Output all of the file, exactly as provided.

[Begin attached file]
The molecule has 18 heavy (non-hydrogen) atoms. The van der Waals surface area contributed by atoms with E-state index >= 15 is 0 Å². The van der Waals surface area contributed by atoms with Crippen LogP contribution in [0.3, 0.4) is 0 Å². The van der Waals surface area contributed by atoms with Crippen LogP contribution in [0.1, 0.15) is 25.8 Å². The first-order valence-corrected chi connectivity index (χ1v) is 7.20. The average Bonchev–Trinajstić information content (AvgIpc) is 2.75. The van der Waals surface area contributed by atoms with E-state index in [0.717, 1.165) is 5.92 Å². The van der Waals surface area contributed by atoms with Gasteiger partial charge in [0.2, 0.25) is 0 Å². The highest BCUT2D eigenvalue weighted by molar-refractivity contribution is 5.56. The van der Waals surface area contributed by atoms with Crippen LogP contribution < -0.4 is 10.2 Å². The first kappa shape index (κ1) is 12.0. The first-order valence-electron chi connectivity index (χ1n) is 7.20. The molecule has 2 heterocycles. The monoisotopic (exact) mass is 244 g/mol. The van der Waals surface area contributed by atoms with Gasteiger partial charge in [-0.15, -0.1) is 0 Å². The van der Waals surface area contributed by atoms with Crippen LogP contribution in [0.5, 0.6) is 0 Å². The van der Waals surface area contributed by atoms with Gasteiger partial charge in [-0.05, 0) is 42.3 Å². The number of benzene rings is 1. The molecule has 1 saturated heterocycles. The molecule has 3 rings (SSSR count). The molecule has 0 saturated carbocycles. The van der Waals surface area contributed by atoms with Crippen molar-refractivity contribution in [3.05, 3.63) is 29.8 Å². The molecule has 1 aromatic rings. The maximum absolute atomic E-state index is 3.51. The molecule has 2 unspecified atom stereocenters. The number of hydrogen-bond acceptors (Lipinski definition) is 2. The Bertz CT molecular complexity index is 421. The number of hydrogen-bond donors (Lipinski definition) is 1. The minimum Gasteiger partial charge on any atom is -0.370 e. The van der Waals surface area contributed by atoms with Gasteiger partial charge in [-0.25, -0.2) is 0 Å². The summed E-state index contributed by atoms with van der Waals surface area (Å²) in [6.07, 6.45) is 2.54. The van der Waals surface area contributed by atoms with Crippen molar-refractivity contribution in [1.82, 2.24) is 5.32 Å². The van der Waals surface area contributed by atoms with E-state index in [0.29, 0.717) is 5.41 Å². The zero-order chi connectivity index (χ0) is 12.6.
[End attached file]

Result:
The molecule has 18 heavy (non-hydrogen) atoms. The van der Waals surface area contributed by atoms with E-state index >= 15 is 0 Å². The van der Waals surface area contributed by atoms with Crippen LogP contribution in [0.3, 0.4) is 0 Å². The van der Waals surface area contributed by atoms with Crippen LogP contribution in [0.1, 0.15) is 25.8 Å². The first-order valence-corrected chi connectivity index (χ1v) is 7.20. The average Bonchev–Trinajstić information content (AvgIpc) is 2.75. The van der Waals surface area contributed by atoms with E-state index in [0.717, 1.165) is 5.92 Å². The van der Waals surface area contributed by atoms with Gasteiger partial charge in [0.2, 0.25) is 0 Å². The highest BCUT2D eigenvalue weighted by molar-refractivity contribution is 5.56. The van der Waals surface area contributed by atoms with Crippen LogP contribution < -0.4 is 10.2 Å². The first kappa shape index (κ1) is 12.0. The first-order valence-electron chi connectivity index (χ1n) is 7.20. The molecule has 2 heterocycles. The monoisotopic (exact) mass is 244 g/mol. The van der Waals surface area contributed by atoms with Gasteiger partial charge in [-0.15, -0.1) is 0 Å². The van der Waals surface area contributed by atoms with Crippen LogP contribution in [0.5, 0.6) is 0 Å². The van der Waals surface area contributed by atoms with Gasteiger partial charge in [-0.05, 0) is 42.3 Å². The number of benzene rings is 1. The molecule has 1 saturated heterocycles. The molecule has 3 rings (SSSR count). The molecule has 0 saturated carbocycles. The van der Waals surface area contributed by atoms with Crippen molar-refractivity contribution in [3.05, 3.63) is 29.8 Å². The molecule has 1 aromatic rings. The maximum absolute atomic E-state index is 3.51. The molecule has 2 unspecified atom stereocenters. The number of hydrogen-bond acceptors (Lipinski definition) is 2. The Bertz CT molecular complexity index is 421. The number of hydrogen-bond donors (Lipinski definition) is 1. The minimum Gasteiger partial charge on any atom is -0.370 e. The van der Waals surface area contributed by atoms with Gasteiger partial charge in [-0.25, -0.2) is 0 Å². The summed E-state index contributed by atoms with van der Waals surface area (Å²) in [6.07, 6.45) is 2.54. The van der Waals surface area contributed by atoms with Crippen molar-refractivity contribution in [1.82, 2.24) is 5.32 Å². The van der Waals surface area contributed by atoms with E-state index in [0.29, 0.717) is 5.41 Å². The zero-order chi connectivity index (χ0) is 12.6.